We have provided some information and tips on how you can protect yourself from phony emails and phishing scams. In this article, we will be focusing on the latest scam published by the FBI’s Internet Crime Complaint Center (IC3), Tech Support Scams. Based on a Public Service Announcement published in July, this particular scam is …
We have provided some information and tips on how you can protect yourself from phony emails and phishing scams. In this article, we will be focusing on the latest scam published by the FBI’s Internet Crime Complaint Center (IC3), Tech Support Scams. Based on a Public Service Announcement published in July, this particular scam is on the rise. IC3’s 2022 Internet Crime Report shows this type of scandal had a 27% increase over 2021 and totaled in over $1B in losses.
How do you know if you’re being targeted:
The scammers will initiate contact with their victim through a phone call, text message, email, or popup window posing to be support from a company. They hook their victims by telling them they are eligible for a refund and that they need to gain access to their computer so they can guide them through the transfer. They will urge their victim to log into their bank account, and then take over control. During this process they will intentionally transfer more money than what was said to be refunded and play on their victims’ emotions by telling them they could lose their job if they do not receive the funds back. They will instruct their victim to send the money via cash disclosed in a magazine or to a pharmacy or retail business which will accept packages like this.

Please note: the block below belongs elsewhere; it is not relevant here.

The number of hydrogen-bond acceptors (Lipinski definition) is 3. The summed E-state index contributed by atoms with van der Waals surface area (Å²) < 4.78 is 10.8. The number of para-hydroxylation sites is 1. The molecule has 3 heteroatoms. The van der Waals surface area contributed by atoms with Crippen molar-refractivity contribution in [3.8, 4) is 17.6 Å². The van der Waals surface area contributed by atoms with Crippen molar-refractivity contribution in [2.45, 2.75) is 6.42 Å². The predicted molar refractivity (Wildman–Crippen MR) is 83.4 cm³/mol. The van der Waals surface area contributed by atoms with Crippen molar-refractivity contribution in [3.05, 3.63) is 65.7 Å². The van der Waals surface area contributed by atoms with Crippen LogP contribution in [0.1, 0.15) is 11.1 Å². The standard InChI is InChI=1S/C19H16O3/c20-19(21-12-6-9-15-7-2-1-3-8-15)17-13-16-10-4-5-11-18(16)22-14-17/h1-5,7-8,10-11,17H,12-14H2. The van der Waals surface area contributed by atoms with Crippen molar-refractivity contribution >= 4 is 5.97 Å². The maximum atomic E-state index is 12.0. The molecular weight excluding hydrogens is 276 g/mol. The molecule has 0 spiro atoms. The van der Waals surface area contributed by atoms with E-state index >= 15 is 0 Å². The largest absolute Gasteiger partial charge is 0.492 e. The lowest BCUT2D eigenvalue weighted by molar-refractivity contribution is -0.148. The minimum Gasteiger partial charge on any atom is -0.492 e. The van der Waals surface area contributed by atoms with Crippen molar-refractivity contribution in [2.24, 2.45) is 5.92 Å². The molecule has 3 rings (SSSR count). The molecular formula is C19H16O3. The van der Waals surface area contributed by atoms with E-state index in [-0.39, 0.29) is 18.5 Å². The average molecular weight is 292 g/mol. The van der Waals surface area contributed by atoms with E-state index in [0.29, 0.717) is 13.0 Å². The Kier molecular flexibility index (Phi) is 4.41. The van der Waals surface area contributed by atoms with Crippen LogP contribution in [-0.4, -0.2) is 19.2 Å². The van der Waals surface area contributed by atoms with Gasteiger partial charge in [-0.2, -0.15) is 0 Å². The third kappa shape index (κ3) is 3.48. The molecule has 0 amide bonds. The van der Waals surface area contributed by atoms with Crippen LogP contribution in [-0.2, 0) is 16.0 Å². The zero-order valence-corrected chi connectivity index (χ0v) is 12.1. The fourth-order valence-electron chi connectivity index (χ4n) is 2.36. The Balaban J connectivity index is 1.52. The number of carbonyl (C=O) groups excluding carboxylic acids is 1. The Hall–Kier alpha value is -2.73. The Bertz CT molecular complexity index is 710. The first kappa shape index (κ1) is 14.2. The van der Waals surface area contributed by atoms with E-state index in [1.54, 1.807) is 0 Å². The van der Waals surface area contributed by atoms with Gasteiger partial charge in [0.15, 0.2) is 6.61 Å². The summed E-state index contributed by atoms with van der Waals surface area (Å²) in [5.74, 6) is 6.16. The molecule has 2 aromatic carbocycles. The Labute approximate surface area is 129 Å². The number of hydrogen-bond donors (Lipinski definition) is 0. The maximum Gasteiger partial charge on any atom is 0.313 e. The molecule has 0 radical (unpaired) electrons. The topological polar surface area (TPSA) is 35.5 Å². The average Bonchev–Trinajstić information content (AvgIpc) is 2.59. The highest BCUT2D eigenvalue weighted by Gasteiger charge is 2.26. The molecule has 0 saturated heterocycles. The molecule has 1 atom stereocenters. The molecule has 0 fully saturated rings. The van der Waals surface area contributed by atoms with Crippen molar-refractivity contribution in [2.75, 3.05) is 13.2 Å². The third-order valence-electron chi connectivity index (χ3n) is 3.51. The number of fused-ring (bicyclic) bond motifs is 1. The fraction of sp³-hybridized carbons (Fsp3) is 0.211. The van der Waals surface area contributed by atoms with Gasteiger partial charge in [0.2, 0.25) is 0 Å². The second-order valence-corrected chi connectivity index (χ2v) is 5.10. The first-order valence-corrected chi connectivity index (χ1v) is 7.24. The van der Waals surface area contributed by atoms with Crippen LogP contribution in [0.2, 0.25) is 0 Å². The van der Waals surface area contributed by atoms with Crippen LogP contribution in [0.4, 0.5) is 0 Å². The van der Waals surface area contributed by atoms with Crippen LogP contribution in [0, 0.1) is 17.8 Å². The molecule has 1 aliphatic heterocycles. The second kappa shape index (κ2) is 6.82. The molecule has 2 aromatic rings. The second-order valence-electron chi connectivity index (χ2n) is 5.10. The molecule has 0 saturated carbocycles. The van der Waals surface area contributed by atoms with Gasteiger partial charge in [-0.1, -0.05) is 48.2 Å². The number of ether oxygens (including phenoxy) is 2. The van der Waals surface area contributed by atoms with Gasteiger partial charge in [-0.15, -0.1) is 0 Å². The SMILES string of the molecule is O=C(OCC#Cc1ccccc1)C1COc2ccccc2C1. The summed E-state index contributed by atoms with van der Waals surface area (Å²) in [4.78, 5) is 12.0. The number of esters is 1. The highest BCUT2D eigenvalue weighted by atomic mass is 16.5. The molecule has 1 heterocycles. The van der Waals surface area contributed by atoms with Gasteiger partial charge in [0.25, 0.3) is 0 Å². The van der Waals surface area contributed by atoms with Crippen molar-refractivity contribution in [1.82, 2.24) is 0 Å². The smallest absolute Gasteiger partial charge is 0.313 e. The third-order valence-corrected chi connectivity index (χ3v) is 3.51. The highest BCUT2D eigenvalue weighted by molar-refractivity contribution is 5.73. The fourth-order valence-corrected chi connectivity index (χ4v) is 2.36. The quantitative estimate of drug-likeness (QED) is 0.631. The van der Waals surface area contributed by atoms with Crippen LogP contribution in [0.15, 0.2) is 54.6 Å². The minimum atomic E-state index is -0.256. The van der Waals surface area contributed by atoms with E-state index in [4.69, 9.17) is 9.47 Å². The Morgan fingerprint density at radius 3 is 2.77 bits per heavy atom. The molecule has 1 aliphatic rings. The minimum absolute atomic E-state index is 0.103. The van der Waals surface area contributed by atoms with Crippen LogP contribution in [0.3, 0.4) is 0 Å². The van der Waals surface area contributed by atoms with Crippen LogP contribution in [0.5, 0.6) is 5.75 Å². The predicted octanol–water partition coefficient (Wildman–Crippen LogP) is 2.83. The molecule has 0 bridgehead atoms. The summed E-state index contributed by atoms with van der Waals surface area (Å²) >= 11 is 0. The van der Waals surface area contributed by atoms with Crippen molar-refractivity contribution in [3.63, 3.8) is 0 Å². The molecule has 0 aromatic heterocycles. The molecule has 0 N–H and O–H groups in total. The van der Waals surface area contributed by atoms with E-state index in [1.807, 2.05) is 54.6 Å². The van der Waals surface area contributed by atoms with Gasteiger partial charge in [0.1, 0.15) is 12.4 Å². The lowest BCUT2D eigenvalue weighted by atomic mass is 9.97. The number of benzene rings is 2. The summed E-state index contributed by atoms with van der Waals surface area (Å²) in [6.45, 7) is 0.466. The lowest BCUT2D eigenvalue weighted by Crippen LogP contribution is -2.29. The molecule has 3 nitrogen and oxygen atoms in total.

How do you protect yourself against the threat, below are some tips provided from IC3:
- Never download software at the request of an unknown individual who contacts you
- Never allow an unknown individual authorization to access or control your machine remotely
- Do not click on unsolicited popups, links, text messages or even attachments.
- Never send cash via mail or shipping companies
What do you do if you’ve fallen victim, or suspect you’ve been targeted:
If you suspect you have been a victim of this attack, you should report this activity to the FBI Internet Complaint Center at www.ic3.gov. You will need to include as much information as possible, and this should include.
- The name of the person or company that contacted you
- Methods of communication used, in include websites, emails, and phone numbers
- The address where the cash was shipped and the recipient name
The source of this information was gathered from the FBI’s IC3 website and can be reviewed in more detail at https://www.ic3.gov/Media/Y2023/PSA230718.
Compass Community Credit Union is dedicated to protecting our members and the safety of your information. If you have any questions or concerns, please call us at 707-443-8662.